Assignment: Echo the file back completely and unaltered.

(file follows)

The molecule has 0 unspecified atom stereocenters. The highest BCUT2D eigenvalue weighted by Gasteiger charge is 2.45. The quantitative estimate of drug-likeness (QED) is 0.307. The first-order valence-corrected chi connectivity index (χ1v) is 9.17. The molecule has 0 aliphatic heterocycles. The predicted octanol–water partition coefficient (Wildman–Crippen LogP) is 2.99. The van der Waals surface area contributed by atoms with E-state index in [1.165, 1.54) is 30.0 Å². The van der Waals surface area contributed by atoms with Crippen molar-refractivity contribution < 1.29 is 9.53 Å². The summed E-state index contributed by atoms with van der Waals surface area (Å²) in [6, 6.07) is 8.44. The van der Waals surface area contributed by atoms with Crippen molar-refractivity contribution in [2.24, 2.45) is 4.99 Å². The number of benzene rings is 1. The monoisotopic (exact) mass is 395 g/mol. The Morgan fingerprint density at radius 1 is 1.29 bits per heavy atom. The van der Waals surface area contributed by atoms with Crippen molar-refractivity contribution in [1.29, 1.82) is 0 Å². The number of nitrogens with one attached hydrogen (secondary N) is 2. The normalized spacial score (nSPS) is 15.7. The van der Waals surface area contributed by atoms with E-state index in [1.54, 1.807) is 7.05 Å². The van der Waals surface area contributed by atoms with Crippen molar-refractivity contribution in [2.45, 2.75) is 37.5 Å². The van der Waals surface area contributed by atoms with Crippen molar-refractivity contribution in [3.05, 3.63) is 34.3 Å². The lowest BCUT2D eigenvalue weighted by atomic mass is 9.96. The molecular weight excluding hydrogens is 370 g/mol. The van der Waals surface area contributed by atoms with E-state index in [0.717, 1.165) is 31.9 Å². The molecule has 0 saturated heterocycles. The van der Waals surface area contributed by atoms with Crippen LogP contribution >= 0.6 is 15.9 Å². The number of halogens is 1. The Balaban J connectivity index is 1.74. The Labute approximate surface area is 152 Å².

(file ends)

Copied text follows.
The molecule has 0 unspecified atom stereocenters. The highest BCUT2D eigenvalue weighted by Gasteiger charge is 2.45. The quantitative estimate of drug-likeness (QED) is 0.307. The first-order valence-corrected chi connectivity index (χ1v) is 9.17. The molecule has 0 aliphatic heterocycles. The predicted octanol–water partition coefficient (Wildman–Crippen LogP) is 2.99. The van der Waals surface area contributed by atoms with E-state index in [1.165, 1.54) is 30.0 Å². The van der Waals surface area contributed by atoms with Crippen molar-refractivity contribution < 1.29 is 9.53 Å². The summed E-state index contributed by atoms with van der Waals surface area (Å²) in [6, 6.07) is 8.44. The van der Waals surface area contributed by atoms with Crippen molar-refractivity contribution in [2.24, 2.45) is 4.99 Å². The number of benzene rings is 1. The monoisotopic (exact) mass is 395 g/mol. The Morgan fingerprint density at radius 1 is 1.29 bits per heavy atom. The van der Waals surface area contributed by atoms with Crippen molar-refractivity contribution in [1.29, 1.82) is 0 Å². The number of nitrogens with one attached hydrogen (secondary N) is 2. The normalized spacial score (nSPS) is 15.7. The van der Waals surface area contributed by atoms with E-state index in [1.54, 1.807) is 7.05 Å². The van der Waals surface area contributed by atoms with Crippen molar-refractivity contribution in [2.45, 2.75) is 37.5 Å². The van der Waals surface area contributed by atoms with Crippen molar-refractivity contribution in [3.05, 3.63) is 34.3 Å². The lowest BCUT2D eigenvalue weighted by atomic mass is 9.96. The molecular weight excluding hydrogens is 370 g/mol. The van der Waals surface area contributed by atoms with E-state index in [0.717, 1.165) is 31.9 Å². The molecule has 0 saturated heterocycles. The van der Waals surface area contributed by atoms with Crippen LogP contribution >= 0.6 is 15.9 Å². The number of halogens is 1. The Balaban J connectivity index is 1.74. The Labute approximate surface area is 152 Å².